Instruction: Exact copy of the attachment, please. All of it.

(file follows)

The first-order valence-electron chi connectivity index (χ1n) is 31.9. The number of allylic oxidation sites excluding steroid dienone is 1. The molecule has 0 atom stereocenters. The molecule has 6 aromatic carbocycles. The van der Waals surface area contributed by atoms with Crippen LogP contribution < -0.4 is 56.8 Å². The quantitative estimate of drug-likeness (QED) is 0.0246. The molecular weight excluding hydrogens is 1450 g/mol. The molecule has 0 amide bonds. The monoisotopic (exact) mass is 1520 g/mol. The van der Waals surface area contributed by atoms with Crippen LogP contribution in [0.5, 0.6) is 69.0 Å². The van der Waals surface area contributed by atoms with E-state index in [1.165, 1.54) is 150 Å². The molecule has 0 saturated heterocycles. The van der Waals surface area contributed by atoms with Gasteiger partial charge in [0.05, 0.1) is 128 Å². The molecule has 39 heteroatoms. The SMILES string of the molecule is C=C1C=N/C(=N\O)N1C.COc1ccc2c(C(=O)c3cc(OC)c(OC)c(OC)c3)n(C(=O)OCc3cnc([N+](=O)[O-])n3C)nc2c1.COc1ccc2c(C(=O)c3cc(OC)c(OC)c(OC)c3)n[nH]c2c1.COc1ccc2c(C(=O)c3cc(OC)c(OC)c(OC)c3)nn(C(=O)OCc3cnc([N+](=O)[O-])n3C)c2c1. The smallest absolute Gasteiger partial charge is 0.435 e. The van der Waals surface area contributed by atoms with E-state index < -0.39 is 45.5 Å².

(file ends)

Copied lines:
The first-order valence-electron chi connectivity index (χ1n) is 31.9. The number of allylic oxidation sites excluding steroid dienone is 1. The molecule has 0 atom stereocenters. The molecule has 6 aromatic carbocycles. The van der Waals surface area contributed by atoms with Crippen LogP contribution < -0.4 is 56.8 Å². The quantitative estimate of drug-likeness (QED) is 0.0246. The molecular weight excluding hydrogens is 1450 g/mol. The molecule has 0 amide bonds. The monoisotopic (exact) mass is 1520 g/mol. The van der Waals surface area contributed by atoms with Crippen LogP contribution in [0.5, 0.6) is 69.0 Å². The van der Waals surface area contributed by atoms with E-state index in [1.165, 1.54) is 150 Å². The molecule has 0 saturated heterocycles. The van der Waals surface area contributed by atoms with Gasteiger partial charge in [0.05, 0.1) is 128 Å². The molecule has 39 heteroatoms. The SMILES string of the molecule is C=C1C=N/C(=N\O)N1C.COc1ccc2c(C(=O)c3cc(OC)c(OC)c(OC)c3)n(C(=O)OCc3cnc([N+](=O)[O-])n3C)nc2c1.COc1ccc2c(C(=O)c3cc(OC)c(OC)c(OC)c3)n[nH]c2c1.COc1ccc2c(C(=O)c3cc(OC)c(OC)c(OC)c3)nn(C(=O)OCc3cnc([N+](=O)[O-])n3C)c2c1. The smallest absolute Gasteiger partial charge is 0.435 e. The van der Waals surface area contributed by atoms with E-state index < -0.39 is 45.5 Å².